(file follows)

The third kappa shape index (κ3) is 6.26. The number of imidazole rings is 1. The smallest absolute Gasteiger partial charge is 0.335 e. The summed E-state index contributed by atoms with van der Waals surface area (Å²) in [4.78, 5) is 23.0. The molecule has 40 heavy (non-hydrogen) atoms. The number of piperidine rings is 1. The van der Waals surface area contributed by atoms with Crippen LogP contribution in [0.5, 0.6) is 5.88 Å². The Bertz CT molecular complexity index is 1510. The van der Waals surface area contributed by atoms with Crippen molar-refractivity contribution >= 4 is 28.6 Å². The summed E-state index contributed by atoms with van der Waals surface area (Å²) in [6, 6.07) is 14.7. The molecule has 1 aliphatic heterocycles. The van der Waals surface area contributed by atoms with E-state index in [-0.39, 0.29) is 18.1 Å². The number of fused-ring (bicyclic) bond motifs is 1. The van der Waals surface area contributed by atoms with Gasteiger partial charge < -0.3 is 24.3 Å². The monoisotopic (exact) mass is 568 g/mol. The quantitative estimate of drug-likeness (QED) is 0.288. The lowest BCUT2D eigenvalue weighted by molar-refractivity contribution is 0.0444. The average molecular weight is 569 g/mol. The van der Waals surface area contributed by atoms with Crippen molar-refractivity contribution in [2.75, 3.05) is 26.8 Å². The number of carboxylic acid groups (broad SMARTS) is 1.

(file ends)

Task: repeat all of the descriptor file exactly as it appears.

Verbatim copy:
The third kappa shape index (κ3) is 6.26. The number of imidazole rings is 1. The smallest absolute Gasteiger partial charge is 0.335 e. The summed E-state index contributed by atoms with van der Waals surface area (Å²) in [4.78, 5) is 23.0. The molecule has 40 heavy (non-hydrogen) atoms. The number of piperidine rings is 1. The van der Waals surface area contributed by atoms with Crippen LogP contribution in [0.5, 0.6) is 5.88 Å². The Bertz CT molecular complexity index is 1510. The van der Waals surface area contributed by atoms with Crippen molar-refractivity contribution >= 4 is 28.6 Å². The summed E-state index contributed by atoms with van der Waals surface area (Å²) in [6, 6.07) is 14.7. The molecule has 1 aliphatic heterocycles. The van der Waals surface area contributed by atoms with E-state index in [-0.39, 0.29) is 18.1 Å². The number of fused-ring (bicyclic) bond motifs is 1. The van der Waals surface area contributed by atoms with Gasteiger partial charge < -0.3 is 24.3 Å². The monoisotopic (exact) mass is 568 g/mol. The quantitative estimate of drug-likeness (QED) is 0.288. The lowest BCUT2D eigenvalue weighted by molar-refractivity contribution is 0.0444. The average molecular weight is 569 g/mol. The van der Waals surface area contributed by atoms with Crippen molar-refractivity contribution in [2.75, 3.05) is 26.8 Å². The number of carboxylic acid groups (broad SMARTS) is 1.